I'm writing a shortest route script in Python using geospatial data from a Postgres DB with PostGIS extension and pgRouting to make the points from OSM data.

I have a path of OSM IDs by points. I got this from downloading OSM XML data from a particular region, importing the data into a database using osm2pgrouting, calculating the shortest route in my script, and using the OSM ID as the main point of identification. This all being stored in a PostGIS database.

If I had an array of, in order from 0-n for the path, the OSM IDs of all the points for the shortest route, how could I create a line to line up with the roads in OSM for the path?

I've looked at ST_MakeLine, but my worry with that is it will output like the picture below, and not connecting the actual roads. I want the path to actually map with the actual roads and not just create a line between points where a road doesn't exist.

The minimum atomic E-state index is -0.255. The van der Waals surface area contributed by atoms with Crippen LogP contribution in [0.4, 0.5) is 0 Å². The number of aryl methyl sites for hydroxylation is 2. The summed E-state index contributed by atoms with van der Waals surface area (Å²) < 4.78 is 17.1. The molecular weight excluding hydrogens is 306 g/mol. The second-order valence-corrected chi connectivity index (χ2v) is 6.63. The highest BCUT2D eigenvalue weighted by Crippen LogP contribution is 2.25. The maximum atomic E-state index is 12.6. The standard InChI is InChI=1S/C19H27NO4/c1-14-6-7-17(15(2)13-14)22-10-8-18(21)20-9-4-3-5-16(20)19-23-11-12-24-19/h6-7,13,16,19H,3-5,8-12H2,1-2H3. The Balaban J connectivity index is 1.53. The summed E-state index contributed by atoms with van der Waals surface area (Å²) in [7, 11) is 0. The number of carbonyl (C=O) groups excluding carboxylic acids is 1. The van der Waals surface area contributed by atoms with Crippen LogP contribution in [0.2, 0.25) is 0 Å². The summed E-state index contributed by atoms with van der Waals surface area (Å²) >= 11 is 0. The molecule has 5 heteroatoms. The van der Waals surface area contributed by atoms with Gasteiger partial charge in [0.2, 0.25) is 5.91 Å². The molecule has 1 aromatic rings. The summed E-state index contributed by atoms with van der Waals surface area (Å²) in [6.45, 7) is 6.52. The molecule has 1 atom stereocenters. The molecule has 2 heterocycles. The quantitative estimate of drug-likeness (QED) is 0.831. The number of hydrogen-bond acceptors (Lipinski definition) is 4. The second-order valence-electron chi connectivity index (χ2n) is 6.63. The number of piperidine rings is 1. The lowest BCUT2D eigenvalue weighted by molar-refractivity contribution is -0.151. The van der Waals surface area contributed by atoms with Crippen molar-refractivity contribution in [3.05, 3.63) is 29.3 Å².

enter image description here

What should I do?

  • usually all shortest path functions in pgRouting return a table including visited vertices (node ids) and traversed segments (edge ids) in sorted, consecutive order (as described e.g. here for pgr_dijkstra function) – ThingumaBob Oct 9 '17 at 9:23
  • meaning that you can query your roads layer (from within the script) for the returned ids ('edge' in the result table), ordered by the 'seq' ids (and e.g. combine them with st_linemerge or st_union if necessary) – ThingumaBob Oct 9 '17 at 9:50

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